In South Africa, shopkeepers born in the 1920s and 1930s were treated as second-class citizens, though better than non-whites. Many experienced discrimination and oppression during the apartheid. They were not allowed to go to public facilities, white hospitals, schools and technical colleges. Although they were later allowed to live in white areas and go to white schools, they remained second-class citizens. The Population Registration Act of 1950 divided everyone into white or “European” or “non-European.” The latter was later divided into “native” (then “Bantu,” “African,” then “black), “Indian,” and “colored” (and the Chinese also fell into this category). Later, “Chinese” was defined as “any person who in fact is or is generally accepted to be a member of a race or tribe whose national home is in China”. In 1959, the Extension of University Education Act passed, allowing the Chinese and other non-whites to apply for permits to attend university. This also meant more integration with whites and eventual upward mobility. Some who attained economic success and became affluent adopted certain racist attitudes. As Park observes, “These young people appear to exhibit what one scholar refers to as ‘non-reflective’ racism, learned from their increasingly white social environment. This racism was further informed by a sense of uniqueness and superiority in their Chinese-ness, learned from parents and grandparents” (98). This also coincided with numerous attempts by Chinese South Africans to “woo white community leaders and decision-makers” to gain access to certain privileges.

When compared to the Mississippi Chinese, Park argues, the Chinese were similar in achieving economic success and in just two generations, shifting from shopkeepers to “highly educated set of professionals with high levels of acceptance by white South Africans” (105). The difference was the degree to which they maintained their unique status and also made efforts to preserve Chinese culture and heritage. In the 197os and 1980s, they were given offers to be “white” and therefore have full rights, but they rejected this offer on the grounds that they wanted full rights but also wanted to keep a separate ethnic identity. In 1994, the Chinese community like many others, felt let down when their hopes of a democratic state providing quality healthcare, decent education and other social services were lost in the face of what they perceived to be corruption in the government and rise in crime. Many remained quiet and politically inactive, because “their acceptance of concessions from the white government also turned them, unofficially, into honorary whites — an awkward position under any circumstances,” so they “feared that others judged them as having been co-opted by, or worse, having collaborated with the apartheid government”.

Race is, as Park argues, the most important variable in determining the distribution and redistribution of resources in South Africa. Labels have implications for the Chinese. They might fit into “Coloured” as they had been labeled in some cases during apartheid. Because they’re not mentioned in affirmative action laws, particularly the Employment Equity Act (EEA) of 1998 and Broad-Based Black Economic Empowerment (BEE) Act of 2003, they are excluded from remedial actions. Park concludes that although the Chinese community is quite divided on their position in affirmative action policies, she believes that they should qualify as disadvantaged. They were not permitted to vote until 1994. She argues, “if they do not qualify as ‘black’ and previously disadvantaged, then what of the experiences of the Chinese to came of age in the 1950s, 60s and 70s? To my mind their current exclusion from the employment equity legislation clearly denies them their history of discrimination, humiliation and suffering. These new Acts continue to rob them of equality in post-apartheid South Africa”.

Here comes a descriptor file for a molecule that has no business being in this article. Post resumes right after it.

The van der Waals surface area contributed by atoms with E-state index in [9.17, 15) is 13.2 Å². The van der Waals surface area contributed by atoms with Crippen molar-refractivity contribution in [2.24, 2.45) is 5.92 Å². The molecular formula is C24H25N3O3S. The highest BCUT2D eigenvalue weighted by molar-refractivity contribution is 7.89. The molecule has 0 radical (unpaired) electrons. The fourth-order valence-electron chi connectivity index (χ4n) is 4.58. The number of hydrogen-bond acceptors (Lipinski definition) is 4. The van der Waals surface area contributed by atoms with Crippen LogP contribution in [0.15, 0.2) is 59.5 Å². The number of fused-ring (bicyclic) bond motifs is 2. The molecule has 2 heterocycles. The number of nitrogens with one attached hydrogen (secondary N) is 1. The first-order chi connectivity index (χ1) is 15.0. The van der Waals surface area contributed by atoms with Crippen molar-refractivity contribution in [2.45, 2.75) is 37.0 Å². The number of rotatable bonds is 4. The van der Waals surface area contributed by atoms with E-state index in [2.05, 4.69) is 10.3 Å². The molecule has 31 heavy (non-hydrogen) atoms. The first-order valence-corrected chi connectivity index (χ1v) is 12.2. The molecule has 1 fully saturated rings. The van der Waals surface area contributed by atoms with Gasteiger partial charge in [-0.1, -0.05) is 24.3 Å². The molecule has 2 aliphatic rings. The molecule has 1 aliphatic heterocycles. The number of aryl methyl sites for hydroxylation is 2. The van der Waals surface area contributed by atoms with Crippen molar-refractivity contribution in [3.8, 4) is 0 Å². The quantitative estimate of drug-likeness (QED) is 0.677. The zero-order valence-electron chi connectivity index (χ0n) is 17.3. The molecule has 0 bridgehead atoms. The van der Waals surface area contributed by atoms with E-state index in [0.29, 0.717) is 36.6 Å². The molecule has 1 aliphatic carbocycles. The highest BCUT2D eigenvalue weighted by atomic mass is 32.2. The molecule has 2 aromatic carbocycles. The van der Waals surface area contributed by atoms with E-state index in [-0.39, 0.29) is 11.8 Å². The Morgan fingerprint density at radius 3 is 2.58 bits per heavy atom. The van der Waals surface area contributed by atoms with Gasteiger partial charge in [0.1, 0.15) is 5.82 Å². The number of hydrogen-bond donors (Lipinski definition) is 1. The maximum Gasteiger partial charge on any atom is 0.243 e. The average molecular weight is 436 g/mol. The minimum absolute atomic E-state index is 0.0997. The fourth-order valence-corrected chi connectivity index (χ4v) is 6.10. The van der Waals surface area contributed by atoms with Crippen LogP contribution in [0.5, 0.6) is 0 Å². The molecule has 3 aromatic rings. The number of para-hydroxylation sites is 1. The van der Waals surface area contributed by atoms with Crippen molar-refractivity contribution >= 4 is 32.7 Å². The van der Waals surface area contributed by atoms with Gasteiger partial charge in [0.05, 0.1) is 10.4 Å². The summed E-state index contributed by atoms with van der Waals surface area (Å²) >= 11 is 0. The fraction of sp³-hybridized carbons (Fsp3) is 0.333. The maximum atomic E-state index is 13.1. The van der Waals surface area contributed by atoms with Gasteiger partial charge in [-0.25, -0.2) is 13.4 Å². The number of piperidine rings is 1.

Park’s study is very comprehensive, but left me with many questions,which I believe is a hallmark of an overall excellent ethnographic study. She briefly talks about what happens when South African Chinese, the ones who had been there for two or more generations interact with newer immigrants of Taiwanese, ethnic Chinese from other parts of the world, and mainland Chinese. She explains that because these multiple groups have their own view of what is authentically Chinese, “Chinese-ness” has come under heated debate. I have witnessed this in southern California where I grew up — tensions among different groups of immigrants, all calling themselves “Chinese” or in some cases, “Taiwanese.” Some of the Taiwanese were not welcoming of the mainland Chinese immigrants that arrived in the 1990s. Aihwa Ong among others has published on this in detail referring to the examples of “parachute children,” children whose affluent parents and families in Hong Kong and Taiwan purchase homes for them in the US and they maintain ties to their homeland due to frequent travel afforded by mass amounts of wealth. I went to university with many “parachute children”. She calls this “flexible citizenship” which is the “cultural logics of capital accumulation, travel and displacement that induce subjects to respond fluidly and opportunistically to changing political economic conditions” (Ong). What is the nature of their interactions and how are these interactions impacted by different labor settings? Gillian Hart’s Disabling Globalization about the treatment of South African black workers in Taiwanese factories can be put in fruitful dialogue with this book.